From UPSC perspective, the following things are important :
Prelims level : Rajya Sabha and associated facts
Mains level : Significance of the Rajya Sabha
Another round of Rajya Sabha elections has been completed. There are several features that distinguish elections to the Council of States, or the Upper House of Parliament, from the general elections.
Do you know?
- Only two UTs elect members to the Rajya Sabha, not all.
- Polling is held only if the number of candidates exceeds the number of vacancies.
- Independent members can also be elected etc.
Read this newscard for all such interesting facts which can be directly asked in the prelims.
What is so peculiar about the Rajya Sabha polls?
- A third of MPs in the Rajya Sabha (which is a permanent House and is not subject to dissolution), from each State, retire once in two years and polls are held to fill up the vacancies.
- Only elected members of the State Legislative Assemblies can vote in a Rajya Sabha election.
- The legislators send a batch of new members to the Upper House every two years for a six-year term.
- In addition, vacancies that arise due to resignation, death or disqualification are filled up through by-polls after which those elected serve out the remainder of their predecessors’ term.
Composition of Rajya Sabha
- A bloc of MPs belonging to one or more parties can elect a member of their choice if they have the requisite numbers.
- This is to avoid the principle of majority, which would mean that only candidates put up by ruling parties in the respective States will be elected.
- The Delhi and Puducherry Assemblies elect members to the Rajya Sabha to represent the two UTs.
What is the election process?
- Polling for a Rajya Sabha election will be held only if the number of candidates exceeds the number of vacancies.
- Since the strength of each party in the Assembly is known, it is not difficult to estimate the number of seats a party would win in the Rajya Sabha poll.
- In many states, parties avoid a contest by fielding candidates only in respect to their strength. Where an extra candidate enters the fray, voting becomes necessary.
- Candidates fielded by political parties have to be proposed by at least 10 members of the Assembly or 10% of the party’s strength in the House, whichever is less.
- For independents, there should be 10 proposers, all of whom should be members of the Assembly.
- Voting is by single transferable vote, as the election is held on the principle of proportional representation.
- A single transferable vote means electors can vote for any number of candidates in order of their preference.
- A candidate requires a specified number of first preference votes to win. Each first choice vote has a value of 100 in the first round.
- To qualify, a candidate needs one point more than the quotient obtained by dividing the total value of the number of seats for which elections are taking place plus one.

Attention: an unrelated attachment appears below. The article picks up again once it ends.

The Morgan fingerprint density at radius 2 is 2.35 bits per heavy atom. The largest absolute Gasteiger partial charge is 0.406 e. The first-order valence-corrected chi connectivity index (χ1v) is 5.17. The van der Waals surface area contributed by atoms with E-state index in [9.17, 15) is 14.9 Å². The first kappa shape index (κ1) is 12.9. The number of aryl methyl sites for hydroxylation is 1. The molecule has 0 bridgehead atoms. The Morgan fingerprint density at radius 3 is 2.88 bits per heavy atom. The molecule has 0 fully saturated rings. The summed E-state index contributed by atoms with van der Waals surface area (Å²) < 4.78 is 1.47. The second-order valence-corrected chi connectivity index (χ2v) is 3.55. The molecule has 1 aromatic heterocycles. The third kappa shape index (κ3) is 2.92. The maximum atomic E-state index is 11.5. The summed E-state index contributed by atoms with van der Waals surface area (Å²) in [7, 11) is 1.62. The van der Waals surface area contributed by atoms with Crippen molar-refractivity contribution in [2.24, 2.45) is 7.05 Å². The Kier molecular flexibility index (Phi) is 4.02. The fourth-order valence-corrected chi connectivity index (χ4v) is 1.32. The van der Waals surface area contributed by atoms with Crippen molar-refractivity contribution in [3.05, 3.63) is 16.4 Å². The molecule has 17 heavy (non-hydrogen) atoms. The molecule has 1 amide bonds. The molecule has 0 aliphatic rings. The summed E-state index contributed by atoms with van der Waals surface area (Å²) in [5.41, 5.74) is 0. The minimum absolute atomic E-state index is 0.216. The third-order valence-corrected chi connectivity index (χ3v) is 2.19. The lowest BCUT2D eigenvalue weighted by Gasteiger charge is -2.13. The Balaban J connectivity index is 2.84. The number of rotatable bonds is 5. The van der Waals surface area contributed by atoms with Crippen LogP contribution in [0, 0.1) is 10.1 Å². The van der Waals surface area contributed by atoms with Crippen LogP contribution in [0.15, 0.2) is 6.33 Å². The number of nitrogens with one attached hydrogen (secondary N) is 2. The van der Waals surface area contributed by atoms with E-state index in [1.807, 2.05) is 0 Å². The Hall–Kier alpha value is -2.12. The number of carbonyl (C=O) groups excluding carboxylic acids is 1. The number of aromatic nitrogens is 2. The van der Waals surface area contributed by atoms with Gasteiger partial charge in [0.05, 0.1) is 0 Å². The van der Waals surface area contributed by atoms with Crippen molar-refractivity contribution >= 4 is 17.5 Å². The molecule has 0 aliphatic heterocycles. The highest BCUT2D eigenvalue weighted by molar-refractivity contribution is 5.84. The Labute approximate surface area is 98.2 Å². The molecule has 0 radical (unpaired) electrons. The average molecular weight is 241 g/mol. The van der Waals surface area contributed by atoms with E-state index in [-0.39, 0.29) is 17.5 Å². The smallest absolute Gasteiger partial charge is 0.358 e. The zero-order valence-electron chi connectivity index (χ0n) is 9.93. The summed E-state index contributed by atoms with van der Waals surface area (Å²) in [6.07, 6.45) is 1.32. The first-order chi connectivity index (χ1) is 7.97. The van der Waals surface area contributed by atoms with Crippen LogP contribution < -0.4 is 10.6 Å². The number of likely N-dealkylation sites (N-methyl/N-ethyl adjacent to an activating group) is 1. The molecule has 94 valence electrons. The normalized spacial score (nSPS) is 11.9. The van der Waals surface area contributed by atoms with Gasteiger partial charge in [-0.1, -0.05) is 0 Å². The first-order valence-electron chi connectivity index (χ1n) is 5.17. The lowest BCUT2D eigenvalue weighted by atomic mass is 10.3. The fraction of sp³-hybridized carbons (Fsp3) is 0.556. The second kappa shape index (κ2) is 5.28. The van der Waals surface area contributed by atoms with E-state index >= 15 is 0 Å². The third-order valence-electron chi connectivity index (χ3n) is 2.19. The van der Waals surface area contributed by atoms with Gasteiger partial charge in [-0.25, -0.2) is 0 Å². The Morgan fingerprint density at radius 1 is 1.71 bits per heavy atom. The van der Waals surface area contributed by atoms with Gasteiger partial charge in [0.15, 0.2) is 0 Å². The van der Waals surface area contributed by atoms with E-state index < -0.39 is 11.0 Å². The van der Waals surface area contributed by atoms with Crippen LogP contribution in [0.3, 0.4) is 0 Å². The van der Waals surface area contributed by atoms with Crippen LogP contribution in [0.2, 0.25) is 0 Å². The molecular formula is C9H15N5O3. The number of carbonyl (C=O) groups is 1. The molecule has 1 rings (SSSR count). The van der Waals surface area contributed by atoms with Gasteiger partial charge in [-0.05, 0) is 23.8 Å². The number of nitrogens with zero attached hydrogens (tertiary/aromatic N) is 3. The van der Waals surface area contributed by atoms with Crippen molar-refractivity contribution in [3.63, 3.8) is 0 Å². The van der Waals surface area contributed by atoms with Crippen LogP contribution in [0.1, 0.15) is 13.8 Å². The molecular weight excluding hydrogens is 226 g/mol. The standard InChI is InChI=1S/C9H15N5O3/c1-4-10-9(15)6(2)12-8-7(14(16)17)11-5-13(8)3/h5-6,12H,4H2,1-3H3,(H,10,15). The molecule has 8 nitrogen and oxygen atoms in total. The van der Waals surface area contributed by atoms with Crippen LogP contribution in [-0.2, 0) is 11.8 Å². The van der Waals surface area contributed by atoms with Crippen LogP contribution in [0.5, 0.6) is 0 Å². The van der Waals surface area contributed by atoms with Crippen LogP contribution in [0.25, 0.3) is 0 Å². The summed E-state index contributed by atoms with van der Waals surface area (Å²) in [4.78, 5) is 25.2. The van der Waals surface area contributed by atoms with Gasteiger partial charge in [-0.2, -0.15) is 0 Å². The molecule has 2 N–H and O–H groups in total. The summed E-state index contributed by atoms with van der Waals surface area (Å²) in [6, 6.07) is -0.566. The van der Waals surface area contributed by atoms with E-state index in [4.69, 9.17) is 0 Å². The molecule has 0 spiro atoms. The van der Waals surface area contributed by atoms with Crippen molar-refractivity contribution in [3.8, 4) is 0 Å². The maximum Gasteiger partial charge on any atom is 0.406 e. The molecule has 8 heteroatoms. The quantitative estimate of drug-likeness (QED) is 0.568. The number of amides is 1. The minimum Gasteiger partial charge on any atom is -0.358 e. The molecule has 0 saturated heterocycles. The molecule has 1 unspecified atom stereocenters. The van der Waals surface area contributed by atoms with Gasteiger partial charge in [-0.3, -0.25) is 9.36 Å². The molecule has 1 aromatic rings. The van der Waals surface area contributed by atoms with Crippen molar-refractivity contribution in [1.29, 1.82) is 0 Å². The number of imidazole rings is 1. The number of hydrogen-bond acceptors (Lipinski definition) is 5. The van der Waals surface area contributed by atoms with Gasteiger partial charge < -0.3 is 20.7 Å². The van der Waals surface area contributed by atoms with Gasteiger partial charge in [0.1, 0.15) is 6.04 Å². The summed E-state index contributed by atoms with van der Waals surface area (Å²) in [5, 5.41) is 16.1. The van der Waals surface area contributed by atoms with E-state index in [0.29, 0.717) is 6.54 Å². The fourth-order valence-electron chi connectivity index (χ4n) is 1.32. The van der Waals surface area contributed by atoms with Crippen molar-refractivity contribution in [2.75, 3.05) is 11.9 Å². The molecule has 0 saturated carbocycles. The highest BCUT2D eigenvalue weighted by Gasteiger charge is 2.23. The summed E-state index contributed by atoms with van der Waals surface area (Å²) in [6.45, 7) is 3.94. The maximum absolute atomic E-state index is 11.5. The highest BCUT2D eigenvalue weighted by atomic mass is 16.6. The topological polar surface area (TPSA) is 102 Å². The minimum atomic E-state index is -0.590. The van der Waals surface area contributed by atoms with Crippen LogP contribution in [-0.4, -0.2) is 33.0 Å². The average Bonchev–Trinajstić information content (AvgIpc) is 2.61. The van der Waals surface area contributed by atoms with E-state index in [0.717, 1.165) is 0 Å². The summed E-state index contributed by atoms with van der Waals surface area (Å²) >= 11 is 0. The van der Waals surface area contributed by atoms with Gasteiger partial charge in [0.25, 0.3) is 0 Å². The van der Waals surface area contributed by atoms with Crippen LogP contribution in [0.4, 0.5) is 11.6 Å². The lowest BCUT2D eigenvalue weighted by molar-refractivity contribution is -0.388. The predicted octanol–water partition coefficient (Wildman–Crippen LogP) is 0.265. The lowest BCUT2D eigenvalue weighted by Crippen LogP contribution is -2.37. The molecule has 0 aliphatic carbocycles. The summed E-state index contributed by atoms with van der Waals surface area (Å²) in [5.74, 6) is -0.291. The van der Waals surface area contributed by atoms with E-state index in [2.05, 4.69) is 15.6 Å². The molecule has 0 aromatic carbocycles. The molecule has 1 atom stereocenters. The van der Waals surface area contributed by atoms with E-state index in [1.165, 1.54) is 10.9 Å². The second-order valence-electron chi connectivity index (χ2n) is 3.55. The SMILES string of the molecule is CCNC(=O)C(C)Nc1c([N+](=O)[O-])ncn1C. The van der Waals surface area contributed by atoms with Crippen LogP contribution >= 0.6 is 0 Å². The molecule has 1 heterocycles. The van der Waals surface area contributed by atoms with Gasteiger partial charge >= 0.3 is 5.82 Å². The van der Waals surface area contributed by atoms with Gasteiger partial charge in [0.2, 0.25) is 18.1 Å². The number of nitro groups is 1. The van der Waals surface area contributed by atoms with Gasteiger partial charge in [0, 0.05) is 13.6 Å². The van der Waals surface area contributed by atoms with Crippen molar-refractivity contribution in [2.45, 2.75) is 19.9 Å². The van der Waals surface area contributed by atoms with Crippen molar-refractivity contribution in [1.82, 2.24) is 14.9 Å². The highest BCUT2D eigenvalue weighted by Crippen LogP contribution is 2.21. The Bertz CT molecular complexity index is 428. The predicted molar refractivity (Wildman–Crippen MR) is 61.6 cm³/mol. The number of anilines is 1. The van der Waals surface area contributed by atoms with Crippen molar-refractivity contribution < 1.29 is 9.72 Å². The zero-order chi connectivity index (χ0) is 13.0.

Example: If there are four seats and 180 MLAs voting, the qualifying number will be 180/5= 36 votes or value of 3,600.
Why do not the Rajya Sabha polls have a secret ballot?
- The Rajya Sabha polls have a system of the open ballot, but it is a limited form of openness.
- As a measure to check rampant cross-voting, which was taken to mean that the vote had been purchased by corrupt means.
- There is a system of each party MLA showing his or her marked ballots to the party’s authorised agent (called Whip), before they are put into the ballot box.
- Showing a marked ballot to anyone other than one’s own party’s authorised agent will render the vote invalid.
- Not showing the ballot to the authorised agent will also mean that the vote cannot be counted.
- And independent candidates are barred from showing their ballots to anyone.
Is there any NOTA option in voting?
- The ECI issued two circulars, on January 24, 2014, and November 12, 2015, giving Rajya Sabha members the option to press the NOTA button in the Upper House polls.
- However, in 2018, the Supreme Court struck down the provision, holding that the ‘none of the above’ option is only for general elections.
- It cannot be applied to indirect elections based on proportional representation.
Does cross-voting attract disqualification?
- The Supreme Court, while declining to interfere with the open ballot system, ruled that not voting for the party candidate will not attract disqualification under the anti-defection law.
- As voters, MLAs retain their freedom to vote for a candidate of their choice.
- However, the Court observed that since the party would know who voted against its own candidate, it is free to take disciplinary action against the legislator concerned.
Can a legislator vote without taking oath as a member of the Assembly?
- While taking oath as a member is for anyone to function as a legislator, the Supreme Court has ruled that a member can vote in a Rajya Sabha election even before taking oath as a legislator.
- It ruled that voting at the Rajya Sabha polls, being a non-legislative activity, can be performed without taking the oath.
- A person becomes a member as soon as the list of elected members is notified by the ECI, it said.
- Further, a member can also propose a candidate before taking the oath.